the Telephone, the first to scheme, and carry out into 
execution, an instrument for conveying to a distance by 
means of electric currents the tones of human speech and 
human song, is no longer amongst the living. He cannot 

D 2 


reclaim for himself the honours that have been showered 
upon the heads of others, who, however worthy of those 
honours they were none will deny that were only not the 
first to deserve them. In his quiet grave, in the obscurity of 
the German village where his daily work was done, he sleeps 
undisturbed by the strife of tongues. To him it matters 
nothing now, whether his genius be recognised and his 
invention applauded, or whether ignorance, and calumny, and 
envy, alike decry both. Nevertheless, the memory of him 
and of his work will live, and will descend to posterity as of 
one whom his own generation knew not, whose peculiar 
greatness passed unheeded save by a chosen few. Nor will 
posterity be the less ready to accord honour to him who in his 
own day could not even obtain justice. Yet something more 
than a mere historic justice for the poor schoolmaster of Fried- 
richsdorf does the world owe ; justice to the great invention 
that is now imperishably associated with his name : justice 
to the struggling family whom, instead of enriching, it 
impoverished ; and, not least, the justice of patience, whilst 
the story of his life and work, and the words he himself has 
written thereupon, are unfolded. 

The point at issue, and for which justice has been invoked, 
and of which ample proof is given in these pages, is not 
whether Philipp Keis invented a telephone that is not denied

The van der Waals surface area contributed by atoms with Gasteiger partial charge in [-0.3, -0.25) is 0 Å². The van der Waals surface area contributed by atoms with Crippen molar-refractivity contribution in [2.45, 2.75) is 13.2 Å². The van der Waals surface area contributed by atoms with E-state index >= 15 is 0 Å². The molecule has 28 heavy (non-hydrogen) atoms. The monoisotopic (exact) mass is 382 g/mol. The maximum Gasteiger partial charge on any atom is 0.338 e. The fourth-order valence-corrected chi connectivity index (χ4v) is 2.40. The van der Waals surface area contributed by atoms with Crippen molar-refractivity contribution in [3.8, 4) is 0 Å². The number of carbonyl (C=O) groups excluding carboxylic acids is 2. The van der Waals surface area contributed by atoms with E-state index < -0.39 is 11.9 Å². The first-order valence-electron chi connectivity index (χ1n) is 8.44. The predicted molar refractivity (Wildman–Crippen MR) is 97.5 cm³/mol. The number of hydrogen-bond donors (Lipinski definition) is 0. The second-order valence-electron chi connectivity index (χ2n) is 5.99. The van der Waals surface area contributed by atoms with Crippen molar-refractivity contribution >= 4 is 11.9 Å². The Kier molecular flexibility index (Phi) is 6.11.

but whether Philipp Eeis invented the Telephone. The 
irony of fate, not .to say the curious ignorance which is often 
called by a less polite name, has decreed by the mouth of 
popular scientific writers, of eminent engineers, and of accom- 
plished barristers, that Reis's invention was not an instrument 
for transmitting human speech at all was not intended 
even for this that it was a purely musical instrument in its 
inception, and that it has always so remained. These clever 
persons begin to persuade themselves of this view, and forth- 
with invent a question-begging epithet, and dub the instru- 


ment as a mere " tone-telephone " / If some unprejudiced 
person ventures to speak of Eeis's instrument as having, as 
a matter of history, transmitted speech, all the contemptuous 
reply that he gets from the eminent somebody, who poses as 
an authority for the moment, is : Oh, but, you know, it was 
only a tone-telephone, a musical toy, and when some one was 
singing to it you fancied you caught the words of the song 
which, during singing, were occasionally projected along with 
the music. I've always regarded the accounts of its transmission 
of speech as a good joke ; all it could possibly do was occasionally 
to utter an articulate noise in combination with a musical tone. 
Besides, you know, Mr. Reis was a musical man, who only 
intended it to sing, and if it spoke it only spoke by accident ; but 
such an accident never did or could occur, because the construc- 
tion of it shows that it not only did not but could not transmit 
speech. If Mr. Eeis had really penetrated the fundamental 
principle of the articulating telephone, he would have arranged